The three of them stood with bowed heads around the old tree. A tall, strapping senior officer, his helper and the lady wife in her morning walk rig, a baton in hand to keep street dogs at bay.
The officer struck a match briskly, dipping into the bag held out reverentially by his jawan. There was the usual clutter of marigold flowers, glittering red scarves, earthen lamps and a smattering of meagre coins. It was hard to tell the presiding deity from the several clay statues under the thick foliage.
At some minutes to 7 am the tiny cantonment was coming alive. Our trio bowed deeply, hands folded, the couple making offerings and observing all the rituals of a signature puja. In the silence that followed, the three souls sought to connect with the almighty, seeking the choicest of blessings. Having satisfied themselves they had been in order, they gathered up and stepped back slowly, a glow of self-satisfaction stealing up as they turned away and towards home.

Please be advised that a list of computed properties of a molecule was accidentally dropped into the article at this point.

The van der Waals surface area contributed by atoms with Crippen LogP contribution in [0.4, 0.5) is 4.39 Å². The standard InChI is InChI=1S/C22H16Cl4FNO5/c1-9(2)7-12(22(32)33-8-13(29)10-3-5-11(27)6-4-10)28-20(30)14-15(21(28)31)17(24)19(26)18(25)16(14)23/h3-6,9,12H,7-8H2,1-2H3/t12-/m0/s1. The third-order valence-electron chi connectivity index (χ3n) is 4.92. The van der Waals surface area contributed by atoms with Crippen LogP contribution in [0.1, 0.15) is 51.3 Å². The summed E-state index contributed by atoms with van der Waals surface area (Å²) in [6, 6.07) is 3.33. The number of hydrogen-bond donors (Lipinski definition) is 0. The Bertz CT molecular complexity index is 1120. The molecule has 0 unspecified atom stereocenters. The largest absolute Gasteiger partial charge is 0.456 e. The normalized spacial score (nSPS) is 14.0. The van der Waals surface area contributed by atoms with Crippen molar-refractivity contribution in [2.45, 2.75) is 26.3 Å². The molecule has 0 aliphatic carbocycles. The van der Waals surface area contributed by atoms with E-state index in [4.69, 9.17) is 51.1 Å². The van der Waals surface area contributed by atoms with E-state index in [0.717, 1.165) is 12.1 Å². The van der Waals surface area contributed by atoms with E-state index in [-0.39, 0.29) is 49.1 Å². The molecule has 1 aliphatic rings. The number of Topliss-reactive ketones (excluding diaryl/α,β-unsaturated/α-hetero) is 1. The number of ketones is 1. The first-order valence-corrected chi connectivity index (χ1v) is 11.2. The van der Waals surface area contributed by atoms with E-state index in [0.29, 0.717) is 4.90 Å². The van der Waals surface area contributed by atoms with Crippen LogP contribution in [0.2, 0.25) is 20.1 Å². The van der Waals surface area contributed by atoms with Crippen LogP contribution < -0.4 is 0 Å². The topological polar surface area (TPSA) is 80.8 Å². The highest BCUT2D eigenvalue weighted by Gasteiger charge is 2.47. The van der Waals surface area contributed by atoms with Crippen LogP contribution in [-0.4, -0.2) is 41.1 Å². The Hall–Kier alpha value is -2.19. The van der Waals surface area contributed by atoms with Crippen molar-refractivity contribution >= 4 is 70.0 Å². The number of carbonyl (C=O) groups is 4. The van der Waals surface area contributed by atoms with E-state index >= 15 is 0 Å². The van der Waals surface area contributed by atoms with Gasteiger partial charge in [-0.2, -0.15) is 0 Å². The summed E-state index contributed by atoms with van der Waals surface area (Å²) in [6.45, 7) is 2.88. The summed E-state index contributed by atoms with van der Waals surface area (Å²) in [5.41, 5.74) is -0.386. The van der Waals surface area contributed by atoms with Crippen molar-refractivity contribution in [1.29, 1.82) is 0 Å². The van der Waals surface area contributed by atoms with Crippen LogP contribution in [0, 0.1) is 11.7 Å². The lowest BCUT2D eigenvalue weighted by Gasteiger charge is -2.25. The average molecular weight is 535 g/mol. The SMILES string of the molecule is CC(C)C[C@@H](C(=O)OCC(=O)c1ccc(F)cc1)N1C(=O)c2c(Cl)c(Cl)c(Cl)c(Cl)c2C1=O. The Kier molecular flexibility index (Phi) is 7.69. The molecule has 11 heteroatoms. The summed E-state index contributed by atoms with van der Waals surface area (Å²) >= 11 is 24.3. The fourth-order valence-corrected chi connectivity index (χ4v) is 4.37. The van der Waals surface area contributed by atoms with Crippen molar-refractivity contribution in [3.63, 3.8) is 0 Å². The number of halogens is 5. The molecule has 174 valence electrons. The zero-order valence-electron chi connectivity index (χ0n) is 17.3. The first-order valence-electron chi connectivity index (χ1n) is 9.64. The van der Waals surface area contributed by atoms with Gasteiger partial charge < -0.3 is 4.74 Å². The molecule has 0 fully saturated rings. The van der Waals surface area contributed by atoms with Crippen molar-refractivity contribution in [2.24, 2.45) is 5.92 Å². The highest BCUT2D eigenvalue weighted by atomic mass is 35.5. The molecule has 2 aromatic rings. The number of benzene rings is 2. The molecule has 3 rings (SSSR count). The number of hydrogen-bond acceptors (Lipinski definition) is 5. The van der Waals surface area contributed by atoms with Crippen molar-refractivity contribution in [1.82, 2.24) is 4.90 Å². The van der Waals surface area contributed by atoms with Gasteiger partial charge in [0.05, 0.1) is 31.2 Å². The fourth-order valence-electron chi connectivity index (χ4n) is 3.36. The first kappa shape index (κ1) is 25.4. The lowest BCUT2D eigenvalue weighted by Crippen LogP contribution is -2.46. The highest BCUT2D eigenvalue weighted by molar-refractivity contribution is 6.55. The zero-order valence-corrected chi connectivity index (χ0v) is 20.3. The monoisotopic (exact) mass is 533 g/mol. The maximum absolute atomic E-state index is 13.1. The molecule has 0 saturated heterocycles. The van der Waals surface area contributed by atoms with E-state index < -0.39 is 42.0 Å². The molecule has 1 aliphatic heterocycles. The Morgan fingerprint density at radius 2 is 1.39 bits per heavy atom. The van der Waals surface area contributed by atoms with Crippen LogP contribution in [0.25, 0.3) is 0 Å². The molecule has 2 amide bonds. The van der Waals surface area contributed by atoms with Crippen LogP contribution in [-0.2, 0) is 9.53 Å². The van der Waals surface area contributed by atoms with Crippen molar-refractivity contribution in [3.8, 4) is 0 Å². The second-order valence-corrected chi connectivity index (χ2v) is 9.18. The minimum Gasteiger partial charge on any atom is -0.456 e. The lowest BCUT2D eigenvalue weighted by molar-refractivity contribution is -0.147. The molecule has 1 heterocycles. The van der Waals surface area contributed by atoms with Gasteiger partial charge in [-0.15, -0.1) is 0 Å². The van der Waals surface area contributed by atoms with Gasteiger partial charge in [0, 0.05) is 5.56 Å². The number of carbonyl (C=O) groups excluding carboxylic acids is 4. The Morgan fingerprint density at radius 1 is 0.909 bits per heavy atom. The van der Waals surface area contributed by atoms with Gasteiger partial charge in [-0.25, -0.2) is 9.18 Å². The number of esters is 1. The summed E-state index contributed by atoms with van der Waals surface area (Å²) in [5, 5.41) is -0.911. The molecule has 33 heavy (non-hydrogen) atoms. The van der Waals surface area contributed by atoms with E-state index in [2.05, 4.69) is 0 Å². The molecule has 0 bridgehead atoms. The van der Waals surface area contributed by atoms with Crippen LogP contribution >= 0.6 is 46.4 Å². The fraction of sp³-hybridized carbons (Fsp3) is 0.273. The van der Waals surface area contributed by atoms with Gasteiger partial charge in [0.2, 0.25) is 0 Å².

They would have barely gone ten and a quarter steps when a scrawny, mangy, flea ridden cur stole up to their spot, lifted an emaciated hind limb and sprayed forcefully, all over their effort.
One being’s meat is at times, another being’s poison.